A few thoughts on last night’s Pitch coming up just as soon as I see the hit-and-run sign…
Like its main character, Pitch hasn’t been perfect so far in its in rookie season. It’s had a tendency to make Ginny too naive about basic baseball culture in order to explain things to the audience. The flashbacks started getting redundant in a hurry (though the last two weeks have been an improvement, since both focused on characters other than Ginny, and last night’s were set during the events of the series). And for a show that aspires to be the wonky baseball equivalent of The West Wing, it’s weirdly opposed to sabermetrics and those who believe in analytics.
Despite those flaws and others, the fundamentals of a very good show are there, and the core trio of Ginny, Mike, and Blip well drawn and likable enough to keep me watching, and hopeful that reports suggesting Fox might renew it in spite of poor ratings might be true. There was almost literally only one thing the show could do to make me not enthusiastic for its return…
…and unfortunately, last night’s episode did exactly that.
For most of its running time, “Unstoppable Forces & Immovable Objects” was humming along just fine, and was an example of the exact kind of story a show like this should be telling. It’s never going to be able to create on-field action as exciting or surprising as the real thing, but it can take us backstage for common baseball events like rain delays, and dramatize rituals like kangaroo court (which Ginny had also somehow never encountered in the minors or in her many lessons from her pop) or the tension between a front office guy like Charlie and a traditionalist grunt like the team’s head groundskeeper Russell (played by Mark Christopher Lawrence, aka Big Mike from Chuck). Ginny’s brother trying to drag her down with a bad business idea wasn’t thrilling, but his previous appearance had already established that he’s bad with money and that Ginny is overly loyal to him. So all was solid enough…
…and then Mike began looking at Ginny — minutes after having dissuaded a teammate’s belief that the guy was in love with her — and realizing he felt more strongly about her than just as a teammate or friend.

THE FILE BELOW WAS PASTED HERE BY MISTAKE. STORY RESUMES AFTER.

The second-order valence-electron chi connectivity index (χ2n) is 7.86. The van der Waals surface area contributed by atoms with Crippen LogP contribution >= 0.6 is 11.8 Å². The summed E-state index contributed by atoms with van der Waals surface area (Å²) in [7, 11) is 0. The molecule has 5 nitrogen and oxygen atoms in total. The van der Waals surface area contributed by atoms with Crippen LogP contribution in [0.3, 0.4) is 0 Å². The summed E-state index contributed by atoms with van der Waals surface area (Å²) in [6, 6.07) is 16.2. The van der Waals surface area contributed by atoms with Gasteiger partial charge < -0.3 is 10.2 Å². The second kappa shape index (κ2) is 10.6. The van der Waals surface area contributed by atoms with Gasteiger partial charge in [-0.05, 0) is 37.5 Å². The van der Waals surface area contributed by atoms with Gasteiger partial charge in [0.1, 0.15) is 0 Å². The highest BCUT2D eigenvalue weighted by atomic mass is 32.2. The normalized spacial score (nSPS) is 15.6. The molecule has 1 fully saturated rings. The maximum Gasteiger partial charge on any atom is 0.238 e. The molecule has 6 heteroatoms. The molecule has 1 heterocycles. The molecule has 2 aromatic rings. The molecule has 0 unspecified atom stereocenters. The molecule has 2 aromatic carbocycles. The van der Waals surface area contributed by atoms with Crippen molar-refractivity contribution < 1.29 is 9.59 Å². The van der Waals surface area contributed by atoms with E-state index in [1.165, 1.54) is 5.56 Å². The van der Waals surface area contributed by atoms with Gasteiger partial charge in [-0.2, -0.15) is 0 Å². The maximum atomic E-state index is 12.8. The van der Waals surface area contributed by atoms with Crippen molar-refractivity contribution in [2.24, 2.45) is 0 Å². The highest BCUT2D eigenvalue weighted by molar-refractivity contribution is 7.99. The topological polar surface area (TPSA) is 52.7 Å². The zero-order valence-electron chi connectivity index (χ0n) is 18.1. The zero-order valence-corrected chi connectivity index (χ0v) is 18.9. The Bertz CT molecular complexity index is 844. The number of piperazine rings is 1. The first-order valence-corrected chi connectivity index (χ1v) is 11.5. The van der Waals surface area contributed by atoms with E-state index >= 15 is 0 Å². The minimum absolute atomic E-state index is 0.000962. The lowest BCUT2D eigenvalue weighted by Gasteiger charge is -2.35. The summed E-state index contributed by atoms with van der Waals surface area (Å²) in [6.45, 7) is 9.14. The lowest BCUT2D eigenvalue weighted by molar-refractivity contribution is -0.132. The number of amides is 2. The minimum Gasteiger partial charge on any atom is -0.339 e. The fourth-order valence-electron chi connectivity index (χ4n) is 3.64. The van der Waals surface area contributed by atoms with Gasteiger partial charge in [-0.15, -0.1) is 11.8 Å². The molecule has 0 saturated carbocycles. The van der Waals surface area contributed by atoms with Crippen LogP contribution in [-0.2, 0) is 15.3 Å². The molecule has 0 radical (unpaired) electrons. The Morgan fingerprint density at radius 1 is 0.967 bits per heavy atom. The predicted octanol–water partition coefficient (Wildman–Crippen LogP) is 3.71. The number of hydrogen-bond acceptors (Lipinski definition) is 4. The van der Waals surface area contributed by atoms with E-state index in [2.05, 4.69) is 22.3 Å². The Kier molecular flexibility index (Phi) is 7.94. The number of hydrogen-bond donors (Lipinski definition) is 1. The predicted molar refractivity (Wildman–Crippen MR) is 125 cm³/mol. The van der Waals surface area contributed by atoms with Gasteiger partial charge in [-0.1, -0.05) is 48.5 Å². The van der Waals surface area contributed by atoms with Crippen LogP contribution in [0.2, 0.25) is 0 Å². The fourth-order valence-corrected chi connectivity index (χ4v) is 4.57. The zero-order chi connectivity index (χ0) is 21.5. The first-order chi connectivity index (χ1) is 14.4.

TV has a hard time — a historically hard time — with the idea of platonic male/female friendships. It’s rare to find shows over the life of the medium that had unattached male and female leads and didn’t try romantically pairing them up at some point or other, to the point where Tina Fey had to periodically deny the idea of Liz Lemon and Jack Donaghy hooking up, both in interviews and meta jokes within 30 Rock. Sooner or later, showrunners — and/or the executives who give them notes — have to make like Billy Crystal at the start of When Harry Met Sally and insist that men and women can’t just be friends, even though there’s often much more interesting — and novel — material to be found there.
That Ginny is a beautiful young woman is of course going to lead to some conflict, and Pitch has already done one story about her dating a player. But baseball movie-wise, they’re so much better as Crash Davis and Nuke LaLoosh than they are Crash and Annie Savoy. Kylie Bunbury and Mark-Paul Gosselaar have crazy on-screen chemistry, but not all chemistry has to translate into romance, and having him develop feelings for her in that way, and act on them, is now going to color every interaction they have in the future, even if they never actually become a couple (or try it briefly and then split up). For the same reason Ginny never wants to date another player, Pitch would be very wise to keep her from doing that for a long time, if ever, and they’re already diving in after 8 episodes — and within days, in-story, of Mike again insisting that he’s still madly in love with his ex-wife.
I get it. Sexual tension makes for an easy promo, and there are fans who will ‘ship literally any potential couple (I assume there’s Mike/Blip slash fiction out there somewhere), and the show has two attractive leads who play well off each other. But the strongest part of Pitch by far had been the slow-cooking mentor/protege relationship between Mike and Ginny, and now that’s about to be set aside for something much more conventional, and something that, by TV emotional logic, will almost certainly overshadow everything else.
We’ll see what the final two episodes do with the idea, but that closing sequence really bummed me out.
What did everybody else think? Are you buying a ticket on the good ‘ship Minny, or were you similarly dismayed? And would you like to see Pitch survive to a second season?